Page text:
Victoria basically, forget it. If you’ve got to cut down a tree to build a house, forget it. You’re going to be waiting up to twelve years to try and get it. And these are the small things. These are the things, once again, government creates the problems that we’re in now.
The other problem is a lot of these councils in flood areas can’t get permits to rebuild the homes because now the councils are worried that they’re going to get sued if they rebuild the houses on a floodplain, that they let people build houses on a floodplain in the first place.
None of the floods that we’ve got now are anything new. Most of these floods aren’t anywhere near as big as the floods that we have in the late 1800s. Floods back then were larger than there is now. It’s just that we’ve had three on back to back.
That’s unusual. But once again in history, it’s happened before. Expect pricing of housing to keep going up, timber, steel, windows, you got shortages of everything going into it.
I’m working with a couple of guys at the moment with our tiny home business to build I think I’ve mentioned it before, is to build tiny villages, tiny home shack villages.
We’ve got two really good councils here in Queensland that have basically said, look, if you guys want to do ten, what we’re going to do is you can do it as of right, all you’re going to do is come to us and get a permit to make sure that your sewage, potable water and electricity meets the minimum standards.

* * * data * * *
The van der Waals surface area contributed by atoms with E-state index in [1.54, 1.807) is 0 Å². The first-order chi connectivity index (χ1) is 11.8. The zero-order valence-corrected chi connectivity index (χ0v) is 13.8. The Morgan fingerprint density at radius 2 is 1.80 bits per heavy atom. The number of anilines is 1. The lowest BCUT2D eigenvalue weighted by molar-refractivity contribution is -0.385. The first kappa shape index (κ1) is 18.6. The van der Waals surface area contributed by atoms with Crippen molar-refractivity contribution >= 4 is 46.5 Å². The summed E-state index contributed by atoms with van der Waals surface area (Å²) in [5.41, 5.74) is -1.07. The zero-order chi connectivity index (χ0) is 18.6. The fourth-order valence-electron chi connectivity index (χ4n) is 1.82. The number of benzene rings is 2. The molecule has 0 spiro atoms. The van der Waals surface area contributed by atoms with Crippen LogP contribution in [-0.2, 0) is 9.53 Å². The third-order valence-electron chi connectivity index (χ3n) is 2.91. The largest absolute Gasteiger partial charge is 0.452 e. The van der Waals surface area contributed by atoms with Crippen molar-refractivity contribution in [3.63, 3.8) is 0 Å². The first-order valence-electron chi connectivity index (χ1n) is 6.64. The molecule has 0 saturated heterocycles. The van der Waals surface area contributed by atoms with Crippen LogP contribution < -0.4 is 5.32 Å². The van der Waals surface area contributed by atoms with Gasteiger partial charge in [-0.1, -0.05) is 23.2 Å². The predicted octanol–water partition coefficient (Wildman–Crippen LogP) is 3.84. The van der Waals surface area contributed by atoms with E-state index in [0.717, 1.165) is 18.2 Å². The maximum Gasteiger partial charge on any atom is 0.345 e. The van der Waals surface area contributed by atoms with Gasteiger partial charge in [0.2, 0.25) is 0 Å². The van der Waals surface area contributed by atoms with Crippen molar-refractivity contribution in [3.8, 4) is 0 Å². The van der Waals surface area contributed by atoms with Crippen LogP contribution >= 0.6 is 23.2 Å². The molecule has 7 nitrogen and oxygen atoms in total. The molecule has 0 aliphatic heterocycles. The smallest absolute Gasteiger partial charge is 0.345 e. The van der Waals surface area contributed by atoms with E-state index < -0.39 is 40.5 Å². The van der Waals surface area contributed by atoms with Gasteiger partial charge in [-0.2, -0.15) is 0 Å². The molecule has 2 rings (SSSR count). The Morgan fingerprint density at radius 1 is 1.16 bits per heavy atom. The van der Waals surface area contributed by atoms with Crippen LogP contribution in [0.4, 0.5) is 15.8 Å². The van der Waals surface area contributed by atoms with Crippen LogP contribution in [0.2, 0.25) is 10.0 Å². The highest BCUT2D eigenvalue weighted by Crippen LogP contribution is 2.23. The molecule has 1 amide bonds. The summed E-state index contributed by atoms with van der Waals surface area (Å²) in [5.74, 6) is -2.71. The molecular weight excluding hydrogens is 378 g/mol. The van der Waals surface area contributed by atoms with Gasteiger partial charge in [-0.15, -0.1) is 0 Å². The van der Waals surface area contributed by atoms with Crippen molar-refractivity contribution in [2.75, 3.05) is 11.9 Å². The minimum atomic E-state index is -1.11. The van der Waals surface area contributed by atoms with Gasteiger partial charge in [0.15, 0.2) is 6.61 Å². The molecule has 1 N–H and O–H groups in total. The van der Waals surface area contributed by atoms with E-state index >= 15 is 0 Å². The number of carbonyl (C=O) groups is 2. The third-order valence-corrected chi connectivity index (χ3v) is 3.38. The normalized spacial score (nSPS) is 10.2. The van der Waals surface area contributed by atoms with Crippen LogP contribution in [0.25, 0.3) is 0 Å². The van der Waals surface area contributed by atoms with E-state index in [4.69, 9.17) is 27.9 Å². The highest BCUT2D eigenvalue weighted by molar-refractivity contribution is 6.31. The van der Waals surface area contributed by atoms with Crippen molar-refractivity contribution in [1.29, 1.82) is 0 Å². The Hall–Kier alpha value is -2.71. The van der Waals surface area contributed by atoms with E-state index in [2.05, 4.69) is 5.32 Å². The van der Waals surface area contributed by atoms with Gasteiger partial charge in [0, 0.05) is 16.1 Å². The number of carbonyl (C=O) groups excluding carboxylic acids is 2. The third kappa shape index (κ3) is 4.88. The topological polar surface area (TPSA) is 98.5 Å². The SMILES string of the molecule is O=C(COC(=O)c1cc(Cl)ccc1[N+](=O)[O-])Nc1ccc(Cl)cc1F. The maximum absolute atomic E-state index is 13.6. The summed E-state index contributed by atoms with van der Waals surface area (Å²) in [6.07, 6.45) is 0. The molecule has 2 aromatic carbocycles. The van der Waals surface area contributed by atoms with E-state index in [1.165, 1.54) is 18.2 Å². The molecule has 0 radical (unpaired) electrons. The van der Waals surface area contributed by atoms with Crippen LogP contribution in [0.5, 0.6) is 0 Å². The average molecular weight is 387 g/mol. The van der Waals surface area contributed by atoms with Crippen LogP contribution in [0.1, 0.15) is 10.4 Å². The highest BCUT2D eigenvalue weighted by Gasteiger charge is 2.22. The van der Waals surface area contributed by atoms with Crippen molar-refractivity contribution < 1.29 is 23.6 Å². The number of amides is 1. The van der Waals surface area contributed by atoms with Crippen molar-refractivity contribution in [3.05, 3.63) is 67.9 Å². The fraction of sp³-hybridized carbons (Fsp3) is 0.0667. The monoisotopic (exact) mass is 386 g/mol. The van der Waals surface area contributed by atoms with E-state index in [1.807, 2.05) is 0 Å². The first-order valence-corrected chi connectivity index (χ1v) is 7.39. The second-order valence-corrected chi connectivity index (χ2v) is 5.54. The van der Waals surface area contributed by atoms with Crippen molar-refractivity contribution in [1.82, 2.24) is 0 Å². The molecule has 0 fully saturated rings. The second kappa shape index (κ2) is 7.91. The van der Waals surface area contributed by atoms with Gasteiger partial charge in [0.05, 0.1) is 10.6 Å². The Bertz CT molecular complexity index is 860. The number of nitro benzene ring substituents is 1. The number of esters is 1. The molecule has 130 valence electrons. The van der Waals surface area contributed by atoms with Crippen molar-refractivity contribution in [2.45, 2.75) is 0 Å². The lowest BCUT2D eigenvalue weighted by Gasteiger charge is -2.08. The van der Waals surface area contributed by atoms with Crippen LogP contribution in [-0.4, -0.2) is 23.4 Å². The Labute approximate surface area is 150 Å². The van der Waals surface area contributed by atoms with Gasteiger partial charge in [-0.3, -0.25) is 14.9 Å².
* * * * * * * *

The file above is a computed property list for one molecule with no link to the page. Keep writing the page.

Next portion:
Basically what they’ve said is if you do it as ten, prove that you can do ten, we’ll then help you do 50 if you want to do it. So that’s two councils in Queensland we’ve approached, and that’s great. Victoria we’ve approached a couple of councils, ridiculous.
They want big DAs for everyone and all the rest of it. And one campaigner said, for what you want, even if you took over an existing caravan park with approvals, it would take you three to four years to get the approvals to do what we want. So we’ve given up on Victoria.
New South Wales we haven’t really touched and looked at because of the same thing. We’re just hearing really bad things taking too long. So we’re going to focus on other areas, Tasmania. Some reason Tasmania is really easy.
Queensland is easy in certain areas and the Northern Territory is easy. So the old saying, go where you’re treated best path, the lease resistance and all that stuff.
So there is governments out there that want to leave the housing crisis and housing problem, but most of the pretty much everything we’re dealing with, with inflation, is government induced.
The natural disasters and the floods and the energy, even the energy problem is government induced because they don’t have an energy policy and governments haven’t had decent energy policies for 20 years.
I think the only energy policy that the governments have got at the moment is shut down the reliable energy. That’s noy a good policy.
So that’s my take on living. Expect prices to go up. I’ve heard of just another quick one, here you go. New homes over five years, according to the government goal to build 1 million homes. 2024, 2029, never going to happen. That’s 6, 24 to 23, Nine, that’s seven years, that’s not going to happen.